Every episode of the show called Secondhand is about the ingloriously deceased (?) Soviet Union, but the performance as a whole is built from us, non-Soviets, it tells our story.
Various generations, mutual inspiration – both undeniably true. But there is more to the production of László Bagossy and Dániel D. Kovács than that; the members of the oldest generation have contemporaneous experience, they know “in their guts” what they are talking about, and the younger artists get involved by acting, they blend into the waves of remembrance. This could, of course, be mere theatrical practicality hardly worth mentioning, but in Secondhand it is more than that; it is the sharing and distribution of experience. Passing on not only knowledge but feelings as well. The word experience should, of course, not be taken literally: for instance, the actors never went near Chernobyl. But that is totally beside the point.
What is the intersection of the sets serving as a common ground for this really heterogeneous group? “The tiny mirror of East-European politics of memory: we simultaneously see amnesia, nostalgia and a mythicized image of post-Soviet society,” writes Zsuzsanna Kollár – and we couldn’t agree more with the first half of the sentence. This performance is indeed the mirror of East-European memory (let us leave out politics for the moment); experiencing the past passed down and living on in the cells, which, however, does not evolve into an experience on the historical scale: generations to come do not learn or obtain wisdom from it.
Consequently, we really seem to be encountering amnesia: the appearance of amnesia is caused by the contradiction between the judgments based on a historical prospect and the prospectless memory of simultaneous subjects of the same age. Therefore the “mythicized image of post-Soviet society” can only take shape in us, viewers after the show, as in the theatre we get a deluge of fragmented, but clearly individualized and unique impressions. And not so much post-Soviet, as more and more Hungarian…
But where I really disagree with my colleague is the emphasis on nostalgia. We simply have to differentiate between nostalgia making an appearance in the texts, the monologue of a few characters and the empathy prevalent throughout the show. The theatrical ambition of giving reason to a protagonist in a given story – even a Chernobyl liquidator–is a prerequisite to connecting with the viewer; nostalgia in the sense of a longing for the distant past, however, is not present in the play.
Alexievich’s tone is indeed dryer, leaner than that of the performance in Örkény; I for one ascribe that to the characteristics of the genre. Sára Gábor, the play reader, found a good balance of the episodes: for the goal is not to be sentimental (much less melodramatic), the goal is to awaken emotions in the viewer. (And I remember well reading from her book The Unwomanly Face of War, which talked about its subject matter in the same restrained tone as Second-hand Time and Chernobyl Prayer, and nevertheless became emotionally forceful when read aloud when given a voice.)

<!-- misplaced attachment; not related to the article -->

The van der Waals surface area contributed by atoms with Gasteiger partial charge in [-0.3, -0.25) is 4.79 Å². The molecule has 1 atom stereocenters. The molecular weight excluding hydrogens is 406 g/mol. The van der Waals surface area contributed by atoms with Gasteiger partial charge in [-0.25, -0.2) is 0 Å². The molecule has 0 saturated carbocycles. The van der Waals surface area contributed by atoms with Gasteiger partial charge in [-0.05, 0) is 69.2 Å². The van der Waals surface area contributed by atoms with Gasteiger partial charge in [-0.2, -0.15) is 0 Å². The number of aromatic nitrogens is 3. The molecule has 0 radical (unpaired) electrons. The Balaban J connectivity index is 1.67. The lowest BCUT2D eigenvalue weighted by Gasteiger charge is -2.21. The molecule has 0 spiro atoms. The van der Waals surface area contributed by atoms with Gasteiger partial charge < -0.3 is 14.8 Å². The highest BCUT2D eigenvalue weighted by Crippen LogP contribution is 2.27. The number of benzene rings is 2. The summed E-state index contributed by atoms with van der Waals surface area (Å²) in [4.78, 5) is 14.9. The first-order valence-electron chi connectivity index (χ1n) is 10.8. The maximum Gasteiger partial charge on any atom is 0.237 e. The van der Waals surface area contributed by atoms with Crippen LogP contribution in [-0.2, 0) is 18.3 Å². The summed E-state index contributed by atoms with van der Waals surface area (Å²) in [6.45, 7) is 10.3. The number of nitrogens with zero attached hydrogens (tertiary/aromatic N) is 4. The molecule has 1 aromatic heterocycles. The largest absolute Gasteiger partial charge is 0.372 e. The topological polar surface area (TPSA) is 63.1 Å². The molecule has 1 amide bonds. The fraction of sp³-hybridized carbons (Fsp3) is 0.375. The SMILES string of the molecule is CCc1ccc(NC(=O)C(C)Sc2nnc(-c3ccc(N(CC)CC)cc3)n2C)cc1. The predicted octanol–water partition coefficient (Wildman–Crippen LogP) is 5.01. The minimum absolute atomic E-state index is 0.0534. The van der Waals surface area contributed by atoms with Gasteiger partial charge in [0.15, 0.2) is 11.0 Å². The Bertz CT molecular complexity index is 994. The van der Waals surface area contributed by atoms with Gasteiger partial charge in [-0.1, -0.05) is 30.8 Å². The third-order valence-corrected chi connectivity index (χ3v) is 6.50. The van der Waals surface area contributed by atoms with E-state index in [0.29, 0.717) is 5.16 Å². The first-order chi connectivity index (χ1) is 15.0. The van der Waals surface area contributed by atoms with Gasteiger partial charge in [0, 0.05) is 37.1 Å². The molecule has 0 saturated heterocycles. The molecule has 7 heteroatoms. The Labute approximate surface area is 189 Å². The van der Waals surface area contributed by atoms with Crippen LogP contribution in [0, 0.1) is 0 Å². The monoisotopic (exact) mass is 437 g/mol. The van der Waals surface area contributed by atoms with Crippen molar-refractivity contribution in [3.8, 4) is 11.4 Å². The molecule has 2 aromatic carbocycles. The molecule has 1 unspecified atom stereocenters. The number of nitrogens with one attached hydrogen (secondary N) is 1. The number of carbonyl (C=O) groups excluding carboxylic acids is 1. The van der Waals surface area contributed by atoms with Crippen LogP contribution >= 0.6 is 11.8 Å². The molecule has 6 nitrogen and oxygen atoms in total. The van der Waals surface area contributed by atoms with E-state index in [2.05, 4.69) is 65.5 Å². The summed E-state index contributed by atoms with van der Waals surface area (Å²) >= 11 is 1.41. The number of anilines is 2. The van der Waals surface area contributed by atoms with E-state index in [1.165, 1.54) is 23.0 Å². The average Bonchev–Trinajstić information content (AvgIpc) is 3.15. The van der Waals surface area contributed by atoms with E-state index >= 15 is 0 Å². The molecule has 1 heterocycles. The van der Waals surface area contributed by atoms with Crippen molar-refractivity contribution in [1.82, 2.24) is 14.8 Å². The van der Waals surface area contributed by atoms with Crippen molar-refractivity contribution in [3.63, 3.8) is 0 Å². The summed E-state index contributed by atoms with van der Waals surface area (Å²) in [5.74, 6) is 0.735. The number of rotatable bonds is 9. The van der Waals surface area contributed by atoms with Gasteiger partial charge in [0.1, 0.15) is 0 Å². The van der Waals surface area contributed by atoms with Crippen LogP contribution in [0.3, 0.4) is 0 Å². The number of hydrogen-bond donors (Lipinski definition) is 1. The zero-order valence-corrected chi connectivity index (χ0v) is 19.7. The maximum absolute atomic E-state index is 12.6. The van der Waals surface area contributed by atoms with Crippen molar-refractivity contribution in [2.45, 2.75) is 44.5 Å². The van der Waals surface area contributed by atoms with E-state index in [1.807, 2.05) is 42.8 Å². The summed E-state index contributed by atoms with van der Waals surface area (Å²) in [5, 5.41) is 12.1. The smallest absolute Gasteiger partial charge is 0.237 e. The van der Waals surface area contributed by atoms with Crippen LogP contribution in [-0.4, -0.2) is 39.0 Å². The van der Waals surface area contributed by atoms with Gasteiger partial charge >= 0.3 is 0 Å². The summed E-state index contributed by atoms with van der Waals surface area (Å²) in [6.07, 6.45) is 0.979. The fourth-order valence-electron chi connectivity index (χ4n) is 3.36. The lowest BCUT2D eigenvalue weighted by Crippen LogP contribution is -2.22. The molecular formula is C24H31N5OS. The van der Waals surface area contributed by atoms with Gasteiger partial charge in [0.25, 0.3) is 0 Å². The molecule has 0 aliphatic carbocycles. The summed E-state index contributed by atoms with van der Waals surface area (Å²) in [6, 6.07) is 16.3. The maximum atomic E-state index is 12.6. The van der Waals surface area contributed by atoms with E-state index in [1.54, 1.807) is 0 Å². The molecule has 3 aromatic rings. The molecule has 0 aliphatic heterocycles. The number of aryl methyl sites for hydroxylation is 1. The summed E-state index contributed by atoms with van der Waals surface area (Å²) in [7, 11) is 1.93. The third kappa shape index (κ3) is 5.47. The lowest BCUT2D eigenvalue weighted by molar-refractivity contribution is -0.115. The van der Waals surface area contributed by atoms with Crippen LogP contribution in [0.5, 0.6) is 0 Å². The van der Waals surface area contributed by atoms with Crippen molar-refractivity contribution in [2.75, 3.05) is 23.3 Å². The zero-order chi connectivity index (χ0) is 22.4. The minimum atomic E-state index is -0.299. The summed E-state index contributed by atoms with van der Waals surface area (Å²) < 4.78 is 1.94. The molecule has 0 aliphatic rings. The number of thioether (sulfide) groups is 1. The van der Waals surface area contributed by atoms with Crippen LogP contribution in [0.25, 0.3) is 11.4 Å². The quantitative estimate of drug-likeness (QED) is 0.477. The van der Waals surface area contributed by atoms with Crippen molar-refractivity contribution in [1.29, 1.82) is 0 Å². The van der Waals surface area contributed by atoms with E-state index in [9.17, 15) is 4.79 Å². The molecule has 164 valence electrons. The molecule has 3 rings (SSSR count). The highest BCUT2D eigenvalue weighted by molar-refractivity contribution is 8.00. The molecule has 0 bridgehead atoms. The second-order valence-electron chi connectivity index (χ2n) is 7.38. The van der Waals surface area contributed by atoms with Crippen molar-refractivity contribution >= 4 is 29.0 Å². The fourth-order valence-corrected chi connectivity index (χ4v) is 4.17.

The scenery – the mount of rags made up of threadbare clothes – is not only the space and site of the performance but also its frame. It is the starting point to which it falls back: no-one is elevated, no-one advances. Moreover, Kristina Ignjatovic mixed some cherished items, some former “fine attire” into the lot, and it is heart-wrenching to watch the characters clumsily slipping into muslin or nylon.
The directors hammered down a few sturdy bollards into the show that is otherwise as malleable as the mount of clothes: a few grand scenes and long monologues hold the whole thing together. When the father raises his sons to die heroically, Attila Epres with stifling stubbornness fails to see the child, the human being in them, he only sees them as ingredients of war. Csaba Polgár’s understated cinematographer of Chernobyl talking sombrely gives us the message in passing: there are times when one must put the camera down … Or the time when it happens to be a door that cannot be left behind in heavily irradiated Chernobyl – on which a small child dies of radiation sickness not much later: Imre Csuja’s great monologue left everyone breathless in the auditorium.
Mother and daughter in the subway: Kriszta Bíró’s and Emőke Zsigmond’s delicate twosome about fear delivered brutally in the present tense, about terrorism. The desiccated life of a modern female manager, failure masked as success is told by Eszter Csákányi with a wide smile, another shocking narrative. And István Znamenák in the role of the mother living her pseudo-life in the proximity of death, glued to the grave of her son who died in Afghanistan – the validity of that surpasses the scene.
It is not amnesia, and definitely not nostalgia that oozes from the production of Örkény; I let it kick in, I accept the weight of deep sorrow, hopelessness, pain. For things past and things that never will be. Neither there nor here.
Translated by Péter Papolczy
This article originally appeared in Revizor on February 22, 2019, and has been reposted with permission.
This post was written by the author in their personal capacity.The opinions expressed in this article are the author’s own and do not reflect the view of The Theatre Times, their staff or collaborators.
This post was written by Judit Csáki.
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